Interview: Asif Rahi, president, Paigam-e-Insaniyat, Muzaffarnagar
Aasha Khosa | April 11, 2016
How is your organisation trying to help the riot victims of Muzaffarnagar?
The riots have taught us the importance of building ‘sadbhavana’, goodwill, among the communities. It has shaken all of us out of stupor and taught us that we need to remain vigilant against the trouble mongers among us. Sporadic instances of small issues snowballing into communal flare-ups were happening before the riots. But we failed to see these and also foresee the devastating impact of these on society. It is a lesson learnt though the hard way.
Tell us about your work.
We have to remember that after the riots a number of NGOs had come here but soon they left. We, the people of this area, have to fight our own battles. People like me have realised that we can’t take peace for granted. My organisation was working on a low level. After the riots, while working for riot victims, we discovered that while there are a lot of people whose misery can be seen and heard by others, there are an equal number of people who are suffering and not even ready to speak up about it. For example, a family has a member going through chemotherapy and has no money; some parents have no money to pay the children’s school fees. After the riots we found a lot of such people around and our NGO is helping them.
How are you working on building confidence between Muslims and Jats?
Despite a lot of bad blood between the two communities of late, there are sensible people in both communities. Working in the field, I discovered that there were a lot of Muslims and Jats who had saved people during the riots even when it meant putting their own lives to risk. We recently honoured seven such people to highlight their efforts in saving lives without religious prejudices. We need to showcase our heroes.
Tell us more about these heroes.
When riots broke out Mohammad Jabbar Khan, village chief of Loi, assured the Muslims of Jholla that he would protect them and that they should not leave the village. He also took the army personnel around to save lives. He hosted 200 people in his home for 15 days. A farmer named Ashok Sharma of Lalukheri rescued two Muslim families and ensured their passage to safety. No wonder once riots were over, the Muslims returned to their homes. Dhirsen of Kutbi village sheltered 50 Muslim men and women at his home and dared the rioters to touch them. He along with his two sons stood guard on the terrace of his house against the killers. Satinder Choudhary of Lishaad village hid his Muslim labourers inside the chimney of his brick kiln and saved them from rioters. Sanjiv Baliyan, pradhan of Dulhera village, rescued Muslim families and gave them food for days together.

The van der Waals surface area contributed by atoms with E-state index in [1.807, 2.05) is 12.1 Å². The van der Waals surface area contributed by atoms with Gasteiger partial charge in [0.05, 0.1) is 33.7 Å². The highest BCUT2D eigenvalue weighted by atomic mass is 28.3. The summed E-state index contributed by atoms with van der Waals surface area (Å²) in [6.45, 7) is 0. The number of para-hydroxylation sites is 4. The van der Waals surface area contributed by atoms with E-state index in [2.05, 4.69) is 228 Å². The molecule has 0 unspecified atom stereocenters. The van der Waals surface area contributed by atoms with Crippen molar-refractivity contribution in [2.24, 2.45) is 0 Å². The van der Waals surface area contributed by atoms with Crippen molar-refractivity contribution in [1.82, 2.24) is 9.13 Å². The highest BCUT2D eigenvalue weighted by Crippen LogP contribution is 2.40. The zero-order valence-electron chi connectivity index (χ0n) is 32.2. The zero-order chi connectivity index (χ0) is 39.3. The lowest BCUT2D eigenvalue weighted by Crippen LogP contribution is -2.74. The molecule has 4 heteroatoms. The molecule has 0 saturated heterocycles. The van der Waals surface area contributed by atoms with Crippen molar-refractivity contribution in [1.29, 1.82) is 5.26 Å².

How are you dealing with the feeling of discrimination among the Muslims?
All these years, we never had to prove our ‘Indianness’. But now we make it a point to collect funds for festivals like Independence Day and Republic Day; we hoist tricolour in Minakashi chowk (a predominantly Muslim locality of Muzaffarnagar) and also distribute sweets. We have realised that there is no harm in making an occasional show of our sense of pride as Indians. We organise inter-faith meetings on occasions like Holi and Diwali.
What more are Muslims doing in this direction?
We have realised that we can no longer afford to sit back and watch the nation go through all ups and downs. It’s our right and responsibility to foster amity and join debates and issues which have a bearing on people’s lives. It was from Minakashi chowk that we collected 15,000 signatures on a petition asking the government to stop harassment of Teesta Setalvad who had played a great role in ensuring justice for Gujarat’s riot victims. We have formed a Jat-Muslim Ekta Manch to work on bridging communication gaps between the two communities.
But don’t you think an average Muslim living in vulnerable and communally sensitive areas like Muzaffarnagar will have to fend for himself when intolerance levels are rising in India?
Yes, I must admit that the instances of intolerance across India have a bearing on people’s lives. The media gets influenced and reacts in a weird manner. For example, when a Muslim girl marries a Hindu boy, local papers will call it a ‘premi jodi’ [a couple in love]; but if it is a Hindu girl and a Muslim boy, it is termed ‘love jihad’.
But looking from Muzaffarnagar, I sometimes feel India is a victim of a conspiracy. Smaller incidents get blown into major controversies, and ultimately these turn out to be a case of much ado about nothing. For example, the case of a man being lynched for eating beef in Dadri was not based on facts; what police got from his house was mutton. However, all these instances surely dent people’s confidence in smaller towns.
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